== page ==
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Mainstream, VOL L No 27, June 23, 2012

An Overview of the Shanghai Cooperation Organisation

Wednesday 27 June 2012, by Kriti Singh

UNDER THE BANNER OF THE SHANGHAI SPIRIT

With the determination to make Central Asia a nuclear-free zone and accepting the “Declaration on Building a Region with Lasting Peace and Common Prosperity”1 the Shanghai Cooperation Organisation (SCO), under the banner of the Shanghai spirit, is on the verge of completing eleven years of its existence. The SCO is a complex and dynamic organisation that marks the altering trend of the 21st century political alliances, and it advocates for the regional organisations to multiply, to become more multifunctional and devote themselves in whole or part to security goals.2
The genesis of the SCO began with the establi-shment of the Shanghai Five on April 26, 1996. The key members of the Shanghai Five were China, Russia, Kazakhstan, Kyrgyzstan, and Tajikistan. Later on with the addition of Uzbekistan in 2001, the Shanghai Five became Shanghai Six. Finally on June 15, 2001, the ‘Declaration of Shanghai Cooperation Organisation’ was signed by the key members. Hence came into existence the permanent intergovernmental international organisation, ‘Shanghai Cooperation Organisation’.

Today, the key members of the complex SCO are China, Russia, Kazakhstan, Kyrgyzstan, Tajikistan and Uzbekistan. The Observer States are Afghanistan, India, Iran, Mongolia and Pakistan. The Dialogue Partners are Belarus, Sri Lanka and Turkey. And the Guest Attendances are Association of South-East Asian Nations (ASEAN), Commonwealth of Independent States (CIS) and Turkmenistan.
The main objectives of the SCO are, firstly, to strengthen the mutual confidence and good-neighbourly relations among the member countries. Secondly, to promote effective cooperation in politics, trade, economy, science technology and culture. In addition to this, an efficient collaboration is sought in the areas of education, energy, transportation, tourism, environmental protection and other fields. Thirdly, to make joint efforts to maintain and ensure peace, security and stability in the region, moving towards the establishment of a new, democratic, just and rational political and economic international order.3

A word on its principles. The SCO abides by the following basic principles: firstly, adherence to the purposes and principles of the Charter of the United Nations. Secondly, respect for each other’s independence, sovereignty and territorial integrity. Thirdly, non-interference in each other’s internal affairs, mutual non-use or threat of use of force. Fourthly, equality among all member states; settlement of all questions through consultations. Fifthly, non-alignment and no directing against any other country or organisation. Lastly, opening to the outside world and willingness to carry out all forms of dialogues, exchanges and cooperation with other countries and relevant international or regional organisations.4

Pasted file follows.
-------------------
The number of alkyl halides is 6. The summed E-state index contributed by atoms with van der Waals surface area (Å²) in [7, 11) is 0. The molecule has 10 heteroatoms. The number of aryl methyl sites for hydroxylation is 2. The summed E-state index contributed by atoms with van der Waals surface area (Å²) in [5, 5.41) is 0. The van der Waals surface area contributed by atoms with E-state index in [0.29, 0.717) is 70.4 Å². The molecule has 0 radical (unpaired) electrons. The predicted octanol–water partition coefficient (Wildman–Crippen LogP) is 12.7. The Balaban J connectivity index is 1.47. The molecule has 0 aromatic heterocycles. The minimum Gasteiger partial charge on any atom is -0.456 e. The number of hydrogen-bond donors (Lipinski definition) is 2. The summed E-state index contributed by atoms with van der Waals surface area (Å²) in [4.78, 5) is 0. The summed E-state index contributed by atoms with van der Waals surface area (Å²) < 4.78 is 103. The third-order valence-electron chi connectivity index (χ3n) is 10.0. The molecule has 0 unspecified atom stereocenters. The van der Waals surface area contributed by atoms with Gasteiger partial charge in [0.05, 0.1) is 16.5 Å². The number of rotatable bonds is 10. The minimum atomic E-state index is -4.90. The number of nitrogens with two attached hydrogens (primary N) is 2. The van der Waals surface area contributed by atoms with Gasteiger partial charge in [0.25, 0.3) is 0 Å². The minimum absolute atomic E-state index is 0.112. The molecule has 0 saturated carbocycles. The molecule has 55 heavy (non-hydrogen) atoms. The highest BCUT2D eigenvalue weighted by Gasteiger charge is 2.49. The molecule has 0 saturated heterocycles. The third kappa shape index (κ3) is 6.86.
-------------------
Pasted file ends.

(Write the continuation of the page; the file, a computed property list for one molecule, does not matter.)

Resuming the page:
The reasons behind the making of the SCO were, firstly, to ease the prolonged tension between Russia and China over border issues. The matter took a different dimension after the fall of the Soviet Union and the emergence of newly independent Central Asian republics like Kazakhstan, Kyrgyzstan and Tajikistan, which now shared their borders with China and Russia respectively. In order to maintain stability in the region and as a confidence building measure, the Shanghai Five signed the Shanghai Agreement on Confidence Building in the Military Field in the Border Areas. This was followed by the Agreement on Mutual Reduction of Military Forces in the Border Areas in 1997. Secondly, issues like ‘terrorism, separatism and extremism’ were a common menace for this region, and a joint intergovernmental network and coordination was the need of hour. Thirdly, another reason binding the member countries was the need of economic cooperation in the region, given the abundance of natural resources in the area and growing demand for it.

The following table represents the basic data of the member states of the Shanghai Cooperation Organisation, 2010.5 Moreover the SCO member-states occupy a territory of around 30 million 189 thousand square kilometres, which makes up three-fifths of the Eurasian continent, and have a population of 1.5 billion, which makes up a quarter of the planet’s population.6

Coming to its achievements, one of the notable features of the SCO is that on the regional platform it has able to extend its influence with its own unique indigenous approach followed by its speedy advancement in the region and across. Moreover it provides a distinctive platform to showcase and understand the security concern of the Asian region. In addition to this, the SCO advocates joint operations against the threats or main evils: terrorism, separatism and extremism. With the passage of time, the SCO has increased its participation in the region with various activities like military cooperation, intelligence sharing, counter-terrorism drills, and intensified focus on Afghanistan,.

Country Area (sq km) Population GDP (US $ b.) GDP Real Growth Rate (US $) Military expenditure (US $ m.)
China 9,596,961 1,338,300,000 $5,926,612,009,750 10.5% 121,064
Kazakhstan 2,724,900 16,323,000 $149,058,911,551 7.3% 1,502
Kyrgyzstan 199,951 5,448,000 $4,616,164,825 -0.4% 202
Russia 17,098,242 141,750,000 $1,479,819,314,058 4.3% 58,644
Tajikistan 143,100 6,879,000 $5,640,410,959 6.5% ——-
Uzbekistan 447,400 28,228,000 $38,981,605,338 8.5% ———